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by Wayne MacKay, Electrical Safety First
13 March 2024
Associate Feature: Enhancing electrical safety for owner-occupiers ─ and buyers

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Associate Feature: Enhancing electrical safety for owner-occupiers ─ and buyers

Almost three-quarters of fires in Scotland’s homes are caused by electricity, with different levels of electrical protection creating a ‘tenure lottery’ – and potential problems for house buyers. Here, Wayne Mackay, Head of Policy & Public Affairs for campaigning charity Electrical Safety First, explains why a mandatory electrical home ‘MOT’ when selling a property, can reduce this safety inequality.

Electrical Safety First has long campaigned for all Scottish homes to have regular electrical checks, verified by an Electrical Inspection Condition Report (EICR), as they can reveal dangers in the home that would otherwise be undetected. 

While these checks are now required in Scotland’s private and social rented sectors ─ and for the licensing of short-term lets ─ there is no such protection for owner-occupiers. Yet this sector accounts for 60% of Scotland’s housing and is inhabited by 62% of older people, who experience more fatalities and trauma from house fires than any other age group. 

Owner occupiers also tend to live in older buildings where, inevitably, electrical installations will deteriorate with age. There are also concerns regarding electrical safety in mixed tenure buildings, where fire can spread from one household to another. So it is troubling that our research found 43% of Scottish homeowners have either never had an electrical inspection of their home or are unaware if it has ever been checked by an electrician.

This lack of essential maintenance increases the electrical risk facing owner-occupiers and can also have financial ─ and potentially dangerous ─ consequences for home buyers. An EICR can identify any issue with an electrical installation, allowing the buyer to make an informed decision about the property and any remedial work required. Obtaining an EICR is not expensive ─ the estimated average cost is £165 ─ and we believe they should be provided at point of sale. This ‘trigger-point’ allows for a straightforward implementation of the requirement, reducing any potential concerns around enforcing owner-occupier legislation. There is also a precedent, as Energy Performance Certificates are required on the sale of a property and included in the Home Report.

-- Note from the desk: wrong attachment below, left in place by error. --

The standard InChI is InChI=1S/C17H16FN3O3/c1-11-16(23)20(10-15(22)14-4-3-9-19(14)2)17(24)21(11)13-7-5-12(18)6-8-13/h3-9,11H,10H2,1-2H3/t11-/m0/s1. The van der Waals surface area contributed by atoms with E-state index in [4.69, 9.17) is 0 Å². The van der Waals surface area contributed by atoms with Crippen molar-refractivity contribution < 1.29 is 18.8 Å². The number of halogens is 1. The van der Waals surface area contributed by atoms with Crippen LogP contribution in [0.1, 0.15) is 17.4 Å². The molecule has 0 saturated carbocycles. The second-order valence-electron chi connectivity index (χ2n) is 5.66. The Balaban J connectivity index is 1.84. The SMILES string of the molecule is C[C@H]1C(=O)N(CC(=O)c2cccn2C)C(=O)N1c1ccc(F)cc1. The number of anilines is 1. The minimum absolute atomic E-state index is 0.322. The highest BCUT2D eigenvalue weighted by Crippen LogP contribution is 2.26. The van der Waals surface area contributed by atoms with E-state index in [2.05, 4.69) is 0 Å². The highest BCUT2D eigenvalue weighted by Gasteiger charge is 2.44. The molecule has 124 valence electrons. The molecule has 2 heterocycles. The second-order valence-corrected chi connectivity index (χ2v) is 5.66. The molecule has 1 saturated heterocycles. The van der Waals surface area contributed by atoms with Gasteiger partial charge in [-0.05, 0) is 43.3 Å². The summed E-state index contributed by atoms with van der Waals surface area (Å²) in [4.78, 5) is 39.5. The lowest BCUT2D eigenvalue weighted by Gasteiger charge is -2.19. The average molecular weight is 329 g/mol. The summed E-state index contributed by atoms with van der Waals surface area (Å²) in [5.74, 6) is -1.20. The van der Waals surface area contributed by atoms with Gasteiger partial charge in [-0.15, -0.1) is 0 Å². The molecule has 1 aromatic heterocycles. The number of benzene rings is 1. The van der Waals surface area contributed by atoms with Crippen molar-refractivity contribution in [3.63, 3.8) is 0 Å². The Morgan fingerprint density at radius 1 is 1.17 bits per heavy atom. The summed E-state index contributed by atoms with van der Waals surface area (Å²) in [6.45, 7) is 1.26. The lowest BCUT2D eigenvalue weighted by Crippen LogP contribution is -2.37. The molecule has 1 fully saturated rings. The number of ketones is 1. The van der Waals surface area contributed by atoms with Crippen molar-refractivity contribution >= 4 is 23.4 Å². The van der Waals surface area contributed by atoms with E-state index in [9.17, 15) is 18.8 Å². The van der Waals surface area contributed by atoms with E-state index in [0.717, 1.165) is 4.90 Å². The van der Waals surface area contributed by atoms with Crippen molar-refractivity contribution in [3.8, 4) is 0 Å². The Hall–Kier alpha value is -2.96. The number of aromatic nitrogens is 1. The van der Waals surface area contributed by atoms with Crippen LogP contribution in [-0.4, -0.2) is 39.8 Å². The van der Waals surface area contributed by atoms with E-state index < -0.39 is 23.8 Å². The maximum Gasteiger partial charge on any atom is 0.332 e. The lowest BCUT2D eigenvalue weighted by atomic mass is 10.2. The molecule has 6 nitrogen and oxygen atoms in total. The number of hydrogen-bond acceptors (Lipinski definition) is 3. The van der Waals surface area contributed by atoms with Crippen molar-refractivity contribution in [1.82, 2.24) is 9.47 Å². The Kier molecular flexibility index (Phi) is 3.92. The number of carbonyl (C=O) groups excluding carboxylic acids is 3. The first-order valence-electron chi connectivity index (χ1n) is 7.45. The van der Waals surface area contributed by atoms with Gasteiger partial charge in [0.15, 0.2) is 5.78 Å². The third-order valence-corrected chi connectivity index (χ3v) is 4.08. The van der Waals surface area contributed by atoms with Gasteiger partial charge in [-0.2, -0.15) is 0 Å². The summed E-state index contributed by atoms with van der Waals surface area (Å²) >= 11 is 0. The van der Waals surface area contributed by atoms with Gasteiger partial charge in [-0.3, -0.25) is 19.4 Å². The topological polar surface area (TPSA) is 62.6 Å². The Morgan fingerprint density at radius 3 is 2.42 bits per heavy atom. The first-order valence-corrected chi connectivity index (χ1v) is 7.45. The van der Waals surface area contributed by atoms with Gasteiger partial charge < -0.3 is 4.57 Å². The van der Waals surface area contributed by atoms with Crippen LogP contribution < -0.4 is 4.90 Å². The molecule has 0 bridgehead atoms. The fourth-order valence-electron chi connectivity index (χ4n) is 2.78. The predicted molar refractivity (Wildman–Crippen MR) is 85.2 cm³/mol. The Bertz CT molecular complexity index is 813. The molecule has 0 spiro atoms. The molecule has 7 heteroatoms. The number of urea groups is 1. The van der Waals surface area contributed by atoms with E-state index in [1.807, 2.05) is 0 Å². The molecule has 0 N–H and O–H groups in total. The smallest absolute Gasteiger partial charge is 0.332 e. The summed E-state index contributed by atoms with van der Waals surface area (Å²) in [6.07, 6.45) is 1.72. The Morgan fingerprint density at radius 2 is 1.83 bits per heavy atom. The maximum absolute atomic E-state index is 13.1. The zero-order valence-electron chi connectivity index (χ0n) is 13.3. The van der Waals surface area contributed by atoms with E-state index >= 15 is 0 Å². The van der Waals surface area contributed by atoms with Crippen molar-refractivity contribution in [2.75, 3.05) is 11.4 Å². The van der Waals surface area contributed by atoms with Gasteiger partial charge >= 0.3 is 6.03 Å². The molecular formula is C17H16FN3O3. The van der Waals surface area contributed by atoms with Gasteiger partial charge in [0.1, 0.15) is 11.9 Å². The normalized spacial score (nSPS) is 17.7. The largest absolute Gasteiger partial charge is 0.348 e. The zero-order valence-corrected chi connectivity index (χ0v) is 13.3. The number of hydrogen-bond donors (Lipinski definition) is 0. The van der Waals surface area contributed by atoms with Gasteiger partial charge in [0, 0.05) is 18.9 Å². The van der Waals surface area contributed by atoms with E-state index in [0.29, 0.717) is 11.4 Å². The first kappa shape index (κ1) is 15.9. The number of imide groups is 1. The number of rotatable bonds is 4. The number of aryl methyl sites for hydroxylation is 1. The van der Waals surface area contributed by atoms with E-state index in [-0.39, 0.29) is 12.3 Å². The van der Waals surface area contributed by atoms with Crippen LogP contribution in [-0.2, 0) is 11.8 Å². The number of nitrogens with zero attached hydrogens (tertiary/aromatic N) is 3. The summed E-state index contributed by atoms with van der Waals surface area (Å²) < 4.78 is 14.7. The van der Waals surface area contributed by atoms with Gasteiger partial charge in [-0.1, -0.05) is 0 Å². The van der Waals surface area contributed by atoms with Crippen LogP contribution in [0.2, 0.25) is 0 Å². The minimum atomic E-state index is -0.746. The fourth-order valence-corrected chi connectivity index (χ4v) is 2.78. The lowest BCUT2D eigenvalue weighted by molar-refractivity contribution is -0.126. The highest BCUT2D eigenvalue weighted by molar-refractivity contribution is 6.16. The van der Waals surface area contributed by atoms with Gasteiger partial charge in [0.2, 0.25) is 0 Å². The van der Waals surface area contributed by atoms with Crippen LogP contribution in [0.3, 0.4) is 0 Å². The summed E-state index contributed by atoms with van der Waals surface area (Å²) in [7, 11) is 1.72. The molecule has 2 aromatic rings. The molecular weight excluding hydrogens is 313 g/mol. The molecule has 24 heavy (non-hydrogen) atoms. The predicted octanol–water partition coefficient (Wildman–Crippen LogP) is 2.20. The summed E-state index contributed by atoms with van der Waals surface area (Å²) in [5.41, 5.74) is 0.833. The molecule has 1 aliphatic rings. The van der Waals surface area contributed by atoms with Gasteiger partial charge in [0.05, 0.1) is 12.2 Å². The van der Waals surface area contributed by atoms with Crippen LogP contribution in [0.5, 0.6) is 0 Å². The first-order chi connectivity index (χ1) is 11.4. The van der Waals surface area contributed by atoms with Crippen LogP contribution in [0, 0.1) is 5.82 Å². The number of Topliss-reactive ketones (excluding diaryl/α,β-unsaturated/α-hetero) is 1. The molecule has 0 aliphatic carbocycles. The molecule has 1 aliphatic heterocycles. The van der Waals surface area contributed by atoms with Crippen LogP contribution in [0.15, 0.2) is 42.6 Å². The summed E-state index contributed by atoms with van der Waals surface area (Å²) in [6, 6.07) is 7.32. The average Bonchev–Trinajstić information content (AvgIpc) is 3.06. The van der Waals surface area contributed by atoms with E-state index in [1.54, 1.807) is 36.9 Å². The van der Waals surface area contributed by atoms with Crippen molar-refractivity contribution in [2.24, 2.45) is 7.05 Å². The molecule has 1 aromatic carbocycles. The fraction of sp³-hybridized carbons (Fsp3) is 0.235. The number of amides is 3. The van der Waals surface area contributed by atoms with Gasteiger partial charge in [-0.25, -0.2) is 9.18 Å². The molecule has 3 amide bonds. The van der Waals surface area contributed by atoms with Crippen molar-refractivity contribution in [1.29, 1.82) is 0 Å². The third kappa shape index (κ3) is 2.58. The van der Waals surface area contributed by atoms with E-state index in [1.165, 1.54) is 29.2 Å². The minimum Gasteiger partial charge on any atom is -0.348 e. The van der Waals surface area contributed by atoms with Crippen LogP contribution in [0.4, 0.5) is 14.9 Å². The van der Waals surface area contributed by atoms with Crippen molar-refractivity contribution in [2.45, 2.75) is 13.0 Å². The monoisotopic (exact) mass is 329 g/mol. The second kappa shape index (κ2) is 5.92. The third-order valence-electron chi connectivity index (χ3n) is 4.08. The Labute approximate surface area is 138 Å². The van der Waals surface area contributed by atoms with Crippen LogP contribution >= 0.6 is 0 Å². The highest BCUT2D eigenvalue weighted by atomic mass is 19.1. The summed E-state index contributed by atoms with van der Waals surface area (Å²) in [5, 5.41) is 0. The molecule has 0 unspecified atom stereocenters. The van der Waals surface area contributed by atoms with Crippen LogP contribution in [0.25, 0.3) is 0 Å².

In addition to ensuring the safety of existing housing stock for both current occupants and potential buyers, regular electrical safety checks align with Scottish Government objectives. The Housing to 2040 strategy notes that it: “will take action so that all homes, no matter their tenure, are required to meet the same standards.” 

Regular electrical safety checks can also contribute to the realisation of the net zero future home. This will involve the adoption of various technologies ─ heat pumps, solar PVs, and electric vehicle home-chargers – which will place additional demands on domestic electrical installations. The information gathered via required EICRs could support a comprehensive understanding of retrofit preparedness ─ and help protect us today, and tomorrow.

This article is sponsored by Electrical Safety First (ESF)

For more on Electrical Safety First’s work in Scotland, visit:

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